The California Supreme Court granted certiorari to decide whether the framework the Court of Appeal used was correct. This is because different courts had followed different approaches, resulting in conflicting bodies of law. Some courts implemented the two-step framework used by the Court of Appeal in the Brown decision while others instead implemented an either-or framework. Under the second approach, courts would find an affirmative duty if a plaintiff was able to establish either that a special relationship existed or that the public policy considerations in Rowland weighed in favor of finding an affirmative duty to protect should exist.
Rule: To prove a negligence cause of action, a plaintiff must present evidence showing each of the required elements, including that a duty existed.
To prevail on a negligence cause of action, a plaintiff must prove each of the negligence elements by a preponderance of the evidence. If a plaintiff is unable to prove one of the elements, he or she will not prevail in the action. These elements include duty, breach, causation, and damage. However, the courts in California had different approaches to finding whether an affirmative duty to protect was owed to a victim because of the actions of a third party. The Supreme Court wanted to settle the conflict and establish a single framework for the courts to follow.
The California Supreme Court began by noting that a finding of duty is not universal. Instead, defendants only owe a duty of care to plaintiffs when the plaintiffs are entitled to legal protection from the defendants’ actions. Under Cal. Civ. Code § 1714, people owe an ordinary duty of care to act reasonably so that the safety of others will be protected. However, under the general rule, a person will not be responsible when he or she did not cause the situation that resulted in the plaintiff’s injuries or for failing to affirmatively act to protect the safety of others. In general, people and organizations do not owe a duty to control the conduct of others to protect victims from harm.
Many cases of sexual assault and abuse arise when an employee of an organization, including a religious organization, camp, school, or university, takes advantage of his or her position and sexually abuses a client or student of the organization. As we have previously noted, in those types of situations, it may be possible to hold the employer liable for the actions of the employee in committing the sexual abuse of the victim. This is because an exception exists when an employee causes an injury to someone else while working within the scope and course of employment under a legal principle called respondeat superior. In this case, however, Gitelman was not employed by USAT or USOC, so that exception did not apply.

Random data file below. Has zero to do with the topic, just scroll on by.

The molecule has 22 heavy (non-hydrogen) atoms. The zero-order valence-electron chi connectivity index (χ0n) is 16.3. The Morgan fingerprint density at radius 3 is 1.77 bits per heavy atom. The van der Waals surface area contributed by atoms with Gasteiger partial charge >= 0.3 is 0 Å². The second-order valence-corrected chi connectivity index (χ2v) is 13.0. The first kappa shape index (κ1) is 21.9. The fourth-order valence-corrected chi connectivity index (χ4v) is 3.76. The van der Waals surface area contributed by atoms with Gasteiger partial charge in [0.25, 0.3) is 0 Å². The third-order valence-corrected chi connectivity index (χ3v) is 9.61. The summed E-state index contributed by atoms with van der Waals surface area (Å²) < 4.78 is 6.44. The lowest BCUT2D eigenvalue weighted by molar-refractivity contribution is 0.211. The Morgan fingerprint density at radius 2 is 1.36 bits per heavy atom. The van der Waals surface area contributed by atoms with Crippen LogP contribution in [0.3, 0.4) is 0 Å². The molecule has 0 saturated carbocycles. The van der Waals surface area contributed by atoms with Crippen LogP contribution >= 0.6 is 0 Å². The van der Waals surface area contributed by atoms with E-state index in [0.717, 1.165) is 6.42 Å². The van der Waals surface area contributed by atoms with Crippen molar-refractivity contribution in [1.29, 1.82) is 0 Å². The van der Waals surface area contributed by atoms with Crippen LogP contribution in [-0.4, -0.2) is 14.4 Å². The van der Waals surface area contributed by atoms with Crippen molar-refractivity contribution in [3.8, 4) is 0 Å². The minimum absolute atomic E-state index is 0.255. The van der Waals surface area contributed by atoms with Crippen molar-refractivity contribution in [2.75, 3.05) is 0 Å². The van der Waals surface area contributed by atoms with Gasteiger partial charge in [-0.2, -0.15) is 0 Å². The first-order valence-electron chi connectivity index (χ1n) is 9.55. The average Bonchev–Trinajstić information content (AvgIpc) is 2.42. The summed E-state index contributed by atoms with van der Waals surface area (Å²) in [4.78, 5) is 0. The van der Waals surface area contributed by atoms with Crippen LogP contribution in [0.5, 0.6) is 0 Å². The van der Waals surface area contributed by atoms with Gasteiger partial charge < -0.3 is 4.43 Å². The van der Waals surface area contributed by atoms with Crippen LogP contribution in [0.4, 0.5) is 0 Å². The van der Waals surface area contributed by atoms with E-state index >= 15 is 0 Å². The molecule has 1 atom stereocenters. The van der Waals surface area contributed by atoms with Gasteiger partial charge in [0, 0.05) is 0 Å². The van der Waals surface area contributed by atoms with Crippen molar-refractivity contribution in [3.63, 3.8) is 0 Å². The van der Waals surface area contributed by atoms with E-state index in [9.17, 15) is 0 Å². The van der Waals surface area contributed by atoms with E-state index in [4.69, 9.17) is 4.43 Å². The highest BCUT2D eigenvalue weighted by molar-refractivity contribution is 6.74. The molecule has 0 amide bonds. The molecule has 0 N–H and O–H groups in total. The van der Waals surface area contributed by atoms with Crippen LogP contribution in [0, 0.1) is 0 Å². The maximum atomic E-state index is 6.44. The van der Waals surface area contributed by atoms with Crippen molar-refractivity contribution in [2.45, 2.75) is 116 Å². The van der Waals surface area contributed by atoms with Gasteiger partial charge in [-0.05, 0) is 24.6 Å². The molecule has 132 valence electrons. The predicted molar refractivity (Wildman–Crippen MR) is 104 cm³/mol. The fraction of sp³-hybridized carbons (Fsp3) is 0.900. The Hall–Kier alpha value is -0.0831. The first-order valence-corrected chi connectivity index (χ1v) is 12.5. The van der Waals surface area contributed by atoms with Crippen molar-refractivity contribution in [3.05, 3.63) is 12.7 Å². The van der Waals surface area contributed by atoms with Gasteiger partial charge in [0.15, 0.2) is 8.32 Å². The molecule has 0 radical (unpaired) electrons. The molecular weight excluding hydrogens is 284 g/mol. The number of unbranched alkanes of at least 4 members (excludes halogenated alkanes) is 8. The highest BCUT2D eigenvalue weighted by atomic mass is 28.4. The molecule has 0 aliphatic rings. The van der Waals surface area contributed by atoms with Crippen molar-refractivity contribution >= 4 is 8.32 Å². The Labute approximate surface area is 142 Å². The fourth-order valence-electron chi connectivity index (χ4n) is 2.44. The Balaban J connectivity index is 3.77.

Other exceptions have been recognized, including when a defendant has an affirmative duty to protect a victim from harm caused by a third party under specific circumstances. One of these exceptions occurs when the defendant has a special relationship with either the third party that causes harm or to the victims who are injured. A special relationship exists between a defendant and a third party when the defendant has the ability to control the third party’s conduct.
Brown argued that even if a special relationship does not exist, a sexual assault or abuse victim should still be able to hold an organization liable for the actions of a dangerous third party if the policy considerations under Rowland weigh in favor of imposing an affirmative duty. As we previously explained, the Rowland case established a reasonableness standard for third-party property owners for people who came onto their property regardless of whether they were trespassers, invitees, or licensees. This case was important because it included a number of factors concerning the foreseeability of harm.
Brown argued that the Rowland factors can be applied to establish an affirmative duty when no special relationship exists. However, the California Supreme Court disagreed, finding that the factors are instead applied to limit the ability to find a duty rather than establishing that one is owed.
The California Supreme Court then looked at USOC and USAT. It found that USOC’s ability to regulate USAT did not mean that it had a special relationship with either Gitelman or the athletes and affirmed its dismissal from the case. The court found that the Court of Appeal was correct in reversing the decision to dismiss USAT, however. It found that a special relationship existed between USAT and Gitelman because it had taken steps to control Gitelman’s actions and thus had an affirmative duty to protect the teen athletes from being sexually assaulted and abused.
The case was returned to the trial court for further proceedings. The framework used by the Court of Appeal in determining whether an affirmative duty existed was affirmed.